Emily Cox and Henry Rathvon's Boston Globe crossword, "All Wet"

Anyone know if the Across Lite Globe puzzle has caught up to the Sunday paper? Bostonians, is this puzzle over a month old, or is it this weekend's?

The theme is embedded bodies of water (which I've spotlighted with circled squares) split among the words in various concocted phrases. BROOK sits in CUB ROOKIES, which almost sounds in-the-language but isn't ("Cubs rookie" is the commoner formation). The other theme entries don't even have the pretense of being in-the-language phrases. For example, CAPON DANCE, clued as [The Funky Chicken?], is just silly. Then there's OSLO CHA-CHA, or [Steps in a Norwegian ballroom?], the goofiest answer in the puzzle. Aww, too bad the rest of the theme couldn't be about dancing, too, or at least be assertively silly. The FAST REAMER drill just isn't silly.

Least familiar word in the answers: ZOUAVE, or 89A: [French soldier from Algeria].

Patrick Jordan's themeless CrosSynergy "Sunday Challenge"

JOHN LEGUIZAMO stars in the middle of the grid. He is, among other things, a ["Carlito's Way" actor]. I like him. Something about his face reminds me of Gilbert Gottfried, only Leguizamo is a talented actor and not incessantly annoying.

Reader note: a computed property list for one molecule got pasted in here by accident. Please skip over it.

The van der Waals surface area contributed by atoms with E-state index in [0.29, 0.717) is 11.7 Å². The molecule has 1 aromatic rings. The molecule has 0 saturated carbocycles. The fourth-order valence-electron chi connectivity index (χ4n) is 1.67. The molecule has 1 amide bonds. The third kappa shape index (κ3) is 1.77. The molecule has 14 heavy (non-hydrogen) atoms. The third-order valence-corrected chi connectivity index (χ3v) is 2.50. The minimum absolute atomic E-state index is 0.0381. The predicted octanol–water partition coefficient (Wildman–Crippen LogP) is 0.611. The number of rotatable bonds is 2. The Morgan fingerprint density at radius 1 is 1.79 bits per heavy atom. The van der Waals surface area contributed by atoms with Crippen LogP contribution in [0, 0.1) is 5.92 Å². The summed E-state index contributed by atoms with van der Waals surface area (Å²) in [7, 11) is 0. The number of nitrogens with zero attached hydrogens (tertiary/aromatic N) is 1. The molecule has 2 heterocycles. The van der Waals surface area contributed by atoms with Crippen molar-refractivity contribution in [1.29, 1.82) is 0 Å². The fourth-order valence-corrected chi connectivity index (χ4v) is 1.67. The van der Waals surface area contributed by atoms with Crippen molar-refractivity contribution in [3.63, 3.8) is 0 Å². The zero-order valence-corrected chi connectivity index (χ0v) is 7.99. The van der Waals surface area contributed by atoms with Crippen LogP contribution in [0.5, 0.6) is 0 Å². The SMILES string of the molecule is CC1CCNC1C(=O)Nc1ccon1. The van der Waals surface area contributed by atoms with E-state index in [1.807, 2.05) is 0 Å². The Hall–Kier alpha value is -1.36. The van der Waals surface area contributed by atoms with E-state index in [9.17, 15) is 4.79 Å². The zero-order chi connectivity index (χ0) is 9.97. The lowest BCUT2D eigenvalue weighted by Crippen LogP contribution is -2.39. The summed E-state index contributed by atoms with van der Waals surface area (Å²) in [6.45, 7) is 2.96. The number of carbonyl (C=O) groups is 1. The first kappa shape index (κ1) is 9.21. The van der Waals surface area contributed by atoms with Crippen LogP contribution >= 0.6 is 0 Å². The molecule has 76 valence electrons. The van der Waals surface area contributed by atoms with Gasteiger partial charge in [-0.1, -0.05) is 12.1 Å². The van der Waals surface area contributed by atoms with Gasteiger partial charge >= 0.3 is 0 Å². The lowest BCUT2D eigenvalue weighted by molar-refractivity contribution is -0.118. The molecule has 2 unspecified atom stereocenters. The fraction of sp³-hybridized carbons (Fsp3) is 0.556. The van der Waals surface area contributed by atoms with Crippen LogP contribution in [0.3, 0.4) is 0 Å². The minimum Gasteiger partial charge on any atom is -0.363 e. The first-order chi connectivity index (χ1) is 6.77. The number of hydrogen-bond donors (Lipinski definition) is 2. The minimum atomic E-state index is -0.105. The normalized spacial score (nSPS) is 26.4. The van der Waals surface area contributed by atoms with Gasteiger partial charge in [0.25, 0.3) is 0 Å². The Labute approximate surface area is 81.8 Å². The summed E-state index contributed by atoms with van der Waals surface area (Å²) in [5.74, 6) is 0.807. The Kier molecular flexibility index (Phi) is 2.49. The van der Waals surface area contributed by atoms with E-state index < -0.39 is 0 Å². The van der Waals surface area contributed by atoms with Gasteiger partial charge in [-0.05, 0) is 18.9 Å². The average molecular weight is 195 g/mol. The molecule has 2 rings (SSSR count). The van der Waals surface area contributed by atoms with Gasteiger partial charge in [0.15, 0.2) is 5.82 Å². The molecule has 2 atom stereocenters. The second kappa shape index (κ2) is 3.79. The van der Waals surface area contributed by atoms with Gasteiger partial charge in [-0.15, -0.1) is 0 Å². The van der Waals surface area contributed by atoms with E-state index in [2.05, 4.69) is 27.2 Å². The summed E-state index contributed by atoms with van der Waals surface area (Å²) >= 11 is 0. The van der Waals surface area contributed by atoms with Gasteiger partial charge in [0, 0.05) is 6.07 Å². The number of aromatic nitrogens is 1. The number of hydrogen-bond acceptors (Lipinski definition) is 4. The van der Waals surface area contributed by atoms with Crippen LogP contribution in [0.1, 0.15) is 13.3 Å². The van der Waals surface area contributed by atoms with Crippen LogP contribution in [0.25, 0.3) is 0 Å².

Hey, look! It's AQUILINE! I was just telling you about this word, clued as [Adjective for some noses].

Ten other clues/answers:
  • Cowboy time! The HERDSMAN is a [Cattle drive figure], and the MUSTANGS are a [University Park, Texas team].
  • ["Permission has been granted"] clues "IT'S A GO."
  • EDAM is clued as a [Spherical Dutch export]. Can I get a ruling from a geometrician? Balls of EDAM cheese are typically flattened and can't really be called spheres, can they?
  • I'd like Britney Spears to have another kid as a single mom and name him DILL SPEARS ([Tart pickle wedges]).
  • The Palestinian group HAMAS is a [Muslim Brotherhood offshoot].
  • Geographic trivia! INDONESIA is a [Nation with nearly 23,000 miles of coastline]. That's a whole lotta islands.
  • [It experiences a hot flash] clues a FAD. What's more faddish than menopause, I ask you?
  • [Carol Kane's "Taxi" role] is SIMKA. I started out with the Alaskan town SITKA. SIMKA was partnered with Andy Kaufman's nutty Latka Gravas.
  • TESTY is clued as [Fractious]. I was always a little impressed with '80s stars Men at Work (of "Down Under" fame) because one of the non-hits on their hit album included the line "But he just smiled, said I was a fractious child." Yes, I owned the album. Vinyl!